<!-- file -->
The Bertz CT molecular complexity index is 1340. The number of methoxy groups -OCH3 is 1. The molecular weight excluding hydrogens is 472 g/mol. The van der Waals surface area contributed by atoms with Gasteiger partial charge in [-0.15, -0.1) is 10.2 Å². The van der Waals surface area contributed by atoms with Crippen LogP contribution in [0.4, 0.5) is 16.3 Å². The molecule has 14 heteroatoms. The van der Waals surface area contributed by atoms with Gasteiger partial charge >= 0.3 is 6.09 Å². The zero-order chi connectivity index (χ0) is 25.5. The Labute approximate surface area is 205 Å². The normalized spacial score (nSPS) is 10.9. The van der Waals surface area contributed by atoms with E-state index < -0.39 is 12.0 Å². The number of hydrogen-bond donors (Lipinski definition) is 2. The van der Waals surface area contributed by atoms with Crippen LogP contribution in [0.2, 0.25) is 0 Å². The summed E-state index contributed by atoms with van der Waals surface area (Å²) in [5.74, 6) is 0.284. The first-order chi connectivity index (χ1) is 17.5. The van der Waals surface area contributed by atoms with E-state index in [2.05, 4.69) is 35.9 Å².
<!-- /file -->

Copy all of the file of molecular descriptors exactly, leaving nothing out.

The Bertz CT molecular complexity index is 1340. The number of methoxy groups -OCH3 is 1. The molecular weight excluding hydrogens is 472 g/mol. The van der Waals surface area contributed by atoms with Gasteiger partial charge in [-0.15, -0.1) is 10.2 Å². The van der Waals surface area contributed by atoms with Crippen LogP contribution in [0.4, 0.5) is 16.3 Å². The molecule has 14 heteroatoms. The van der Waals surface area contributed by atoms with Gasteiger partial charge >= 0.3 is 6.09 Å². The zero-order chi connectivity index (χ0) is 25.5. The Labute approximate surface area is 205 Å². The normalized spacial score (nSPS) is 10.9. The van der Waals surface area contributed by atoms with E-state index < -0.39 is 12.0 Å². The number of hydrogen-bond donors (Lipinski definition) is 2. The van der Waals surface area contributed by atoms with Crippen LogP contribution in [0.2, 0.25) is 0 Å². The summed E-state index contributed by atoms with van der Waals surface area (Å²) in [5.74, 6) is 0.284. The first-order chi connectivity index (χ1) is 17.5. The van der Waals surface area contributed by atoms with E-state index in [2.05, 4.69) is 35.9 Å².